Best Practice: Managing cash flow in a contingency fee law firm
Asked and Answered
By John W. Olmstead, MBA, Ph.D, CMC
Q. I am sole owner of a law firm in Western Kentucky. My practice consists of myself, a legal assistant, a part-time bookkeeper, and a part-time contract attorney. The practice is limited to employment law - both plaintiff and defense side. Approximately 80% of my business is contingency fee and 20% is time-billed and or retainer. While the practice has done OK over the past 15 or so years, worrying about paying bills (cash flow) is a constant source of stress for me and my family. I do no marketing - all of my business comes from lawyer referrals. Do you have any suggestions?
A. Cash flow has always been a challenge for contingency fee practices. However, times are getting harder. For personal injury plaintiff firms insurance companies are refusing to settle cases, stretching out timelines for settling cases that they do settle, paying less, and becoming even harder to deal with. Other contingency fee practices are also facing similar challenges and everyone is finding it harder to find adequate lines of credit. Many firms that were once 100% contingency fee practices are looking for ways to improve cash flow implementing different fee arrangements or by adding non-contingency fee practice areas.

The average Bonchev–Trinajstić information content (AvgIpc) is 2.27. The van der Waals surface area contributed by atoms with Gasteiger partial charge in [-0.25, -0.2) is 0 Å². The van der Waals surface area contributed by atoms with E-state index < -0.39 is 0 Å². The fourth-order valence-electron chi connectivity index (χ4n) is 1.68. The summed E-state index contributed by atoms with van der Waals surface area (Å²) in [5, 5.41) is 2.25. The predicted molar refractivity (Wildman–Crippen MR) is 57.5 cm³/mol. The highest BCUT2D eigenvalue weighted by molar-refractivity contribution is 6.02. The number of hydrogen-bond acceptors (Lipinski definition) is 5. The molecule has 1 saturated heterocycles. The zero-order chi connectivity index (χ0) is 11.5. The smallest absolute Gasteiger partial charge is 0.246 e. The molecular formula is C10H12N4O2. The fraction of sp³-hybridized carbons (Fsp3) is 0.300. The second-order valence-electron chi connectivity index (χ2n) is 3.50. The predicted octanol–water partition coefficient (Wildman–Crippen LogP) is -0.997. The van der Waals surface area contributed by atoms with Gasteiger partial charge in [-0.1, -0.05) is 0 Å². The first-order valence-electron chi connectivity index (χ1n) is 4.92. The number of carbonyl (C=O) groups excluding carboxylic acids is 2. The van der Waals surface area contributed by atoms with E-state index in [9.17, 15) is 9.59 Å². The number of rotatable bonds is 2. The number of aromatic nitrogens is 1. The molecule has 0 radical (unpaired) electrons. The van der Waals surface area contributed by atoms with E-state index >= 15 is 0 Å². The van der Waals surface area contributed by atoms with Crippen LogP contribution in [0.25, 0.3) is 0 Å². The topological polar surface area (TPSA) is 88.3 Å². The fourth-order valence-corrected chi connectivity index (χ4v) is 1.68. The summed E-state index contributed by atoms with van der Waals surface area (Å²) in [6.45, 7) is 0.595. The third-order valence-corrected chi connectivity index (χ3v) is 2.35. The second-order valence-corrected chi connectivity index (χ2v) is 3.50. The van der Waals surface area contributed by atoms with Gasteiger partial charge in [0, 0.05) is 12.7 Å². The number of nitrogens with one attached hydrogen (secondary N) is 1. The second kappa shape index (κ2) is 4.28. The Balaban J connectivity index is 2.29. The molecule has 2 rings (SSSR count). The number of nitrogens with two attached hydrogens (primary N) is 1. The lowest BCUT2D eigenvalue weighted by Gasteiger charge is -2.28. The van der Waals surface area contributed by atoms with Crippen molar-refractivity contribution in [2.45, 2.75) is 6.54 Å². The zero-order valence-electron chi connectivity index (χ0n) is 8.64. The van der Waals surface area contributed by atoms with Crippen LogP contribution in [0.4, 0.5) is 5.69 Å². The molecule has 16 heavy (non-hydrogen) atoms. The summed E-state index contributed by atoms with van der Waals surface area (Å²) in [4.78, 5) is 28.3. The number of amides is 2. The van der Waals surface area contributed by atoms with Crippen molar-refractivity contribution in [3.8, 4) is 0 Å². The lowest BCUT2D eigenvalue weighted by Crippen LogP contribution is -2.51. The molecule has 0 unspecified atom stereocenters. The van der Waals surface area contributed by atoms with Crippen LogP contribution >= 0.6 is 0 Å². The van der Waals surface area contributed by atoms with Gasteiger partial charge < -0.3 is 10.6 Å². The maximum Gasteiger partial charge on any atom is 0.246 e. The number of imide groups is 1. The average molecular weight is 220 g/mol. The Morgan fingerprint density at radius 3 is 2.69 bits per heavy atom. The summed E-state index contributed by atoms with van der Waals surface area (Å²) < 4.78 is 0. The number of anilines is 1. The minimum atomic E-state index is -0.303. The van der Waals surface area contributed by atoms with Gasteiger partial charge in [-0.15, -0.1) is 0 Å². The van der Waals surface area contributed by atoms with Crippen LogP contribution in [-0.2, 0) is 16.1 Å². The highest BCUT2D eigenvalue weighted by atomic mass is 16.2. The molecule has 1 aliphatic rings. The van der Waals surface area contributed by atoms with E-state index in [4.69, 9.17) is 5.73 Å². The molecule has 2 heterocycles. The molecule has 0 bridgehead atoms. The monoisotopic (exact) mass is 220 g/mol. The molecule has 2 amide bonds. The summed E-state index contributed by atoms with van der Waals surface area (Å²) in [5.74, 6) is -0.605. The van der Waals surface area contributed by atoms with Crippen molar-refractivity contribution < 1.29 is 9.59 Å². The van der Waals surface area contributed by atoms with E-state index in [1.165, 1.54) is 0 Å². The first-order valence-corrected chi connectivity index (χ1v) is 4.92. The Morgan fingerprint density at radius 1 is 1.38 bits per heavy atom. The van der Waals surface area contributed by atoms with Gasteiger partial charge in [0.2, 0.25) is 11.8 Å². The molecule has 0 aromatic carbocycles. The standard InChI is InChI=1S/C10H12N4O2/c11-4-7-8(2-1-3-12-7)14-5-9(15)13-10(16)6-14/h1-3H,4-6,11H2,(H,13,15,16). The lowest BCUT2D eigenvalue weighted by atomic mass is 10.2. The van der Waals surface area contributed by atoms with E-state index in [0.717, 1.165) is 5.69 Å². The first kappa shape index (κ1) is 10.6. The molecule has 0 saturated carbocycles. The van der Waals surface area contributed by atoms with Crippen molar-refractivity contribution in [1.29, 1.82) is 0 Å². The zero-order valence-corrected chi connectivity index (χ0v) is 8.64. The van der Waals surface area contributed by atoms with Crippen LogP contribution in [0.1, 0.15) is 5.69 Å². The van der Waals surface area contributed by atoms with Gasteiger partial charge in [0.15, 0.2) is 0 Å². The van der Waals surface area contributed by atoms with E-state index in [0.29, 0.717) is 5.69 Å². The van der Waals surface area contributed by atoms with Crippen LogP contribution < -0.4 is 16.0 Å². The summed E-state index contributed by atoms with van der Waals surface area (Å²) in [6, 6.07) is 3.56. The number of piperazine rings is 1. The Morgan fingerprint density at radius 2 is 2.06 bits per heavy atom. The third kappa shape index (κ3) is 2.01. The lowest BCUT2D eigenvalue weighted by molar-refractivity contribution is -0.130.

I suggest that you evaluate ways that you might re-balance your case portfolio to say 60% contingency/time-bill mix. You might consider:
- Billing and collecting up front for all client costs even if the fee is contingent.
- Flat fee paid up front for a certain segment or phase of work - then contingency fees for the rest of the work.
- Actively marketing and targeting certain small business firms, establishing relationship, and seeking out defense employment work billed on a time-bill basis.
- Adding a different practice area that would not be billed on a contingency fee basis.
- Bring in a another attorney with a book of business in a complimentary non-contingency fee practice area.
Review your case pipeline report and your work habits to insure that you are putting the right effort and mix into the cases that you have so that when your time bill matters come up for billing at the end of the month - all can be billed.
John W. Olmstead, MBA, Ph.D, CMC,(www.olmsteadassoc.com) is a past chair and member of the ISBA Standing Committee on Law Office Management and Economics. For more information on law office management please direct questions to the ISBA listserver, which John and other committee members review, or view archived copies of The Bottom Line Newsletters. Contact John at email@example.com.